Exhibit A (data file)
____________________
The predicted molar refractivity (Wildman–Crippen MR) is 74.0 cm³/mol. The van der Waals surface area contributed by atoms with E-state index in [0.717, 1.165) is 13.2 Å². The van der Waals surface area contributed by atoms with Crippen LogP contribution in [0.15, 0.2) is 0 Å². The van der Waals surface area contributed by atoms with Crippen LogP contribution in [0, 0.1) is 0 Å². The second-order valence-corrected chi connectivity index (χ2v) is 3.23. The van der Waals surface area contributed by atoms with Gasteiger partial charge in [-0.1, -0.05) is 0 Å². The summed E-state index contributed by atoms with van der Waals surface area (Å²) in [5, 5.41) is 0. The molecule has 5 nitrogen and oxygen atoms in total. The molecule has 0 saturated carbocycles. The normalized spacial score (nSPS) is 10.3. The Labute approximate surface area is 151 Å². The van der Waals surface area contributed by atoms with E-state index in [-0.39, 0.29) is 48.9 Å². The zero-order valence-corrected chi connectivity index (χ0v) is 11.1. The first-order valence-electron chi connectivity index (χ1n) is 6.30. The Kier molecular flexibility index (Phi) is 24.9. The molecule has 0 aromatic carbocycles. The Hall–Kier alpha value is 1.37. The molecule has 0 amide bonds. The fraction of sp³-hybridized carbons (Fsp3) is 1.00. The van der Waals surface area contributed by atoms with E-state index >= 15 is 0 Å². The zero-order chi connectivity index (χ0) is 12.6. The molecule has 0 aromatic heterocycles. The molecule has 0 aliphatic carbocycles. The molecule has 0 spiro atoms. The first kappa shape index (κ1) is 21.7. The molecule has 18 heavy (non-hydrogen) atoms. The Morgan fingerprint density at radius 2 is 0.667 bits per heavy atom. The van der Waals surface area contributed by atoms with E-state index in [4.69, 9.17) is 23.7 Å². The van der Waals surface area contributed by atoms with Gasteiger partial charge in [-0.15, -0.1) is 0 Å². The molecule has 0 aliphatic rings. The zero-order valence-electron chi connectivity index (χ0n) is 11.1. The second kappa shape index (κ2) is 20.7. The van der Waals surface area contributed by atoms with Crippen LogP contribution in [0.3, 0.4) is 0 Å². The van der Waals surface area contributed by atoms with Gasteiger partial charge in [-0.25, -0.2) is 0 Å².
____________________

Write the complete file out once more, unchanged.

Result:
The predicted molar refractivity (Wildman–Crippen MR) is 74.0 cm³/mol. The van der Waals surface area contributed by atoms with E-state index in [0.717, 1.165) is 13.2 Å². The van der Waals surface area contributed by atoms with Crippen LogP contribution in [0.15, 0.2) is 0 Å². The van der Waals surface area contributed by atoms with Crippen LogP contribution in [0, 0.1) is 0 Å². The second-order valence-corrected chi connectivity index (χ2v) is 3.23. The van der Waals surface area contributed by atoms with Gasteiger partial charge in [-0.1, -0.05) is 0 Å². The summed E-state index contributed by atoms with van der Waals surface area (Å²) in [5, 5.41) is 0. The molecule has 5 nitrogen and oxygen atoms in total. The molecule has 0 saturated carbocycles. The normalized spacial score (nSPS) is 10.3. The Labute approximate surface area is 151 Å². The van der Waals surface area contributed by atoms with E-state index in [-0.39, 0.29) is 48.9 Å². The zero-order valence-corrected chi connectivity index (χ0v) is 11.1. The first-order valence-electron chi connectivity index (χ1n) is 6.30. The Kier molecular flexibility index (Phi) is 24.9. The molecule has 0 aromatic carbocycles. The Hall–Kier alpha value is 1.37. The molecule has 0 amide bonds. The fraction of sp³-hybridized carbons (Fsp3) is 1.00. The van der Waals surface area contributed by atoms with E-state index >= 15 is 0 Å². The zero-order chi connectivity index (χ0) is 12.6. The molecule has 0 aromatic heterocycles. The molecule has 0 aliphatic carbocycles. The molecule has 0 spiro atoms. The first kappa shape index (κ1) is 21.7. The molecule has 18 heavy (non-hydrogen) atoms. The Morgan fingerprint density at radius 2 is 0.667 bits per heavy atom. The van der Waals surface area contributed by atoms with E-state index in [4.69, 9.17) is 23.7 Å². The van der Waals surface area contributed by atoms with Gasteiger partial charge in [-0.15, -0.1) is 0 Å². The molecule has 0 aliphatic rings. The zero-order valence-electron chi connectivity index (χ0n) is 11.1. The second kappa shape index (κ2) is 20.7. The van der Waals surface area contributed by atoms with Crippen LogP contribution in [0.3, 0.4) is 0 Å². The van der Waals surface area contributed by atoms with Gasteiger partial charge in [-0.25, -0.2) is 0 Å².